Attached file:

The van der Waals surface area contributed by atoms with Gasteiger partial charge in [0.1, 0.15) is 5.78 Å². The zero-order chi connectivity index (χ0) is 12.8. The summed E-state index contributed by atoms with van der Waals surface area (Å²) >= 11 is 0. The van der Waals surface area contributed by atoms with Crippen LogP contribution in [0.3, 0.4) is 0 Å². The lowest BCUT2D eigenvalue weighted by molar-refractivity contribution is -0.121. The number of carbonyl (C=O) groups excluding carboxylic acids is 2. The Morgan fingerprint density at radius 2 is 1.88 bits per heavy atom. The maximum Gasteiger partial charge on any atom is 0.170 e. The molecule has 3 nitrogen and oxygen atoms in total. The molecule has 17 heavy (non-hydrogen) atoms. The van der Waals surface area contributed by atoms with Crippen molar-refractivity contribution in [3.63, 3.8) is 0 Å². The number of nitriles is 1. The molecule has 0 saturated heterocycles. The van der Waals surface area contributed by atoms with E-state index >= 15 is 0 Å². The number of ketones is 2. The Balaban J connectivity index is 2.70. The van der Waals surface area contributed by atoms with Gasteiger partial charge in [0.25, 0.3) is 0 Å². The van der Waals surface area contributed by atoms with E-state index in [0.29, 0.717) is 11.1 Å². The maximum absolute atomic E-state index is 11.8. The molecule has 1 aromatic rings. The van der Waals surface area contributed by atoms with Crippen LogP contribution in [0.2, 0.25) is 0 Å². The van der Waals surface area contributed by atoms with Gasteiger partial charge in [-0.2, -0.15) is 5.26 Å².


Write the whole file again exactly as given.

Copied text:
The van der Waals surface area contributed by atoms with Gasteiger partial charge in [0.1, 0.15) is 5.78 Å². The zero-order chi connectivity index (χ0) is 12.8. The summed E-state index contributed by atoms with van der Waals surface area (Å²) >= 11 is 0. The van der Waals surface area contributed by atoms with Crippen LogP contribution in [0.3, 0.4) is 0 Å². The lowest BCUT2D eigenvalue weighted by molar-refractivity contribution is -0.121. The number of carbonyl (C=O) groups excluding carboxylic acids is 2. The Morgan fingerprint density at radius 2 is 1.88 bits per heavy atom. The maximum Gasteiger partial charge on any atom is 0.170 e. The molecule has 3 nitrogen and oxygen atoms in total. The molecule has 17 heavy (non-hydrogen) atoms. The van der Waals surface area contributed by atoms with Crippen molar-refractivity contribution in [3.63, 3.8) is 0 Å². The number of nitriles is 1. The molecule has 0 saturated heterocycles. The van der Waals surface area contributed by atoms with E-state index >= 15 is 0 Å². The number of ketones is 2. The Balaban J connectivity index is 2.70. The van der Waals surface area contributed by atoms with Gasteiger partial charge in [0.25, 0.3) is 0 Å². The van der Waals surface area contributed by atoms with E-state index in [0.29, 0.717) is 11.1 Å². The maximum absolute atomic E-state index is 11.8. The molecule has 1 aromatic rings. The van der Waals surface area contributed by atoms with Crippen LogP contribution in [0.2, 0.25) is 0 Å². The van der Waals surface area contributed by atoms with Gasteiger partial charge in [-0.2, -0.15) is 5.26 Å².